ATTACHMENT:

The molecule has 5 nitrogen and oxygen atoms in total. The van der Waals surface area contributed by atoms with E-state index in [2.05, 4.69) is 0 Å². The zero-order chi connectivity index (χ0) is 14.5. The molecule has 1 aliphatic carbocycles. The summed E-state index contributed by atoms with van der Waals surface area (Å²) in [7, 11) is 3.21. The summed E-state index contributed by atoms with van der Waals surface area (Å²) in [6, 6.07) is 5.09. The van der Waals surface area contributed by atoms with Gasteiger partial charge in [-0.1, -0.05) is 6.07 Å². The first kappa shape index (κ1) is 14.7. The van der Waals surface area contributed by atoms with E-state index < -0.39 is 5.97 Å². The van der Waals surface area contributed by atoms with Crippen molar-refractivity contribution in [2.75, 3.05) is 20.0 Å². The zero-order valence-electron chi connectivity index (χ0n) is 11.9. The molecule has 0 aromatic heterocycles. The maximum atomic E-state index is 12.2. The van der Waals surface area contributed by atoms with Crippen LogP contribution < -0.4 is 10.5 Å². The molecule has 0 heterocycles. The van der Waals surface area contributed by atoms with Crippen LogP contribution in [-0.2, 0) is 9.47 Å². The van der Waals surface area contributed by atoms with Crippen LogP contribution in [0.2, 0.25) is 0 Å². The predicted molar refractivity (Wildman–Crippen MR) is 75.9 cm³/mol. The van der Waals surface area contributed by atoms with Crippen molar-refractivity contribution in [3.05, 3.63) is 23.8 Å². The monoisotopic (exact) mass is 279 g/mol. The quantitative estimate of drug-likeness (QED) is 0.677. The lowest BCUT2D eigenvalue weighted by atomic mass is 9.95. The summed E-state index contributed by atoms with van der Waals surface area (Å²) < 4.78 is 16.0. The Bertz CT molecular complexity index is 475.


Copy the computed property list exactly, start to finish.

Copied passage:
The molecule has 5 nitrogen and oxygen atoms in total. The van der Waals surface area contributed by atoms with E-state index in [2.05, 4.69) is 0 Å². The zero-order chi connectivity index (χ0) is 14.5. The molecule has 1 aliphatic carbocycles. The summed E-state index contributed by atoms with van der Waals surface area (Å²) in [7, 11) is 3.21. The summed E-state index contributed by atoms with van der Waals surface area (Å²) in [6, 6.07) is 5.09. The van der Waals surface area contributed by atoms with Gasteiger partial charge in [-0.1, -0.05) is 6.07 Å². The first kappa shape index (κ1) is 14.7. The van der Waals surface area contributed by atoms with E-state index < -0.39 is 5.97 Å². The van der Waals surface area contributed by atoms with Crippen molar-refractivity contribution in [2.75, 3.05) is 20.0 Å². The zero-order valence-electron chi connectivity index (χ0n) is 11.9. The molecule has 0 aromatic heterocycles. The maximum atomic E-state index is 12.2. The van der Waals surface area contributed by atoms with Crippen LogP contribution < -0.4 is 10.5 Å². The molecule has 0 heterocycles. The van der Waals surface area contributed by atoms with Crippen LogP contribution in [-0.2, 0) is 9.47 Å². The van der Waals surface area contributed by atoms with Crippen LogP contribution in [0.2, 0.25) is 0 Å². The predicted molar refractivity (Wildman–Crippen MR) is 75.9 cm³/mol. The van der Waals surface area contributed by atoms with Crippen molar-refractivity contribution in [3.05, 3.63) is 23.8 Å². The monoisotopic (exact) mass is 279 g/mol. The quantitative estimate of drug-likeness (QED) is 0.677. The lowest BCUT2D eigenvalue weighted by atomic mass is 9.95. The summed E-state index contributed by atoms with van der Waals surface area (Å²) < 4.78 is 16.0. The Bertz CT molecular complexity index is 475.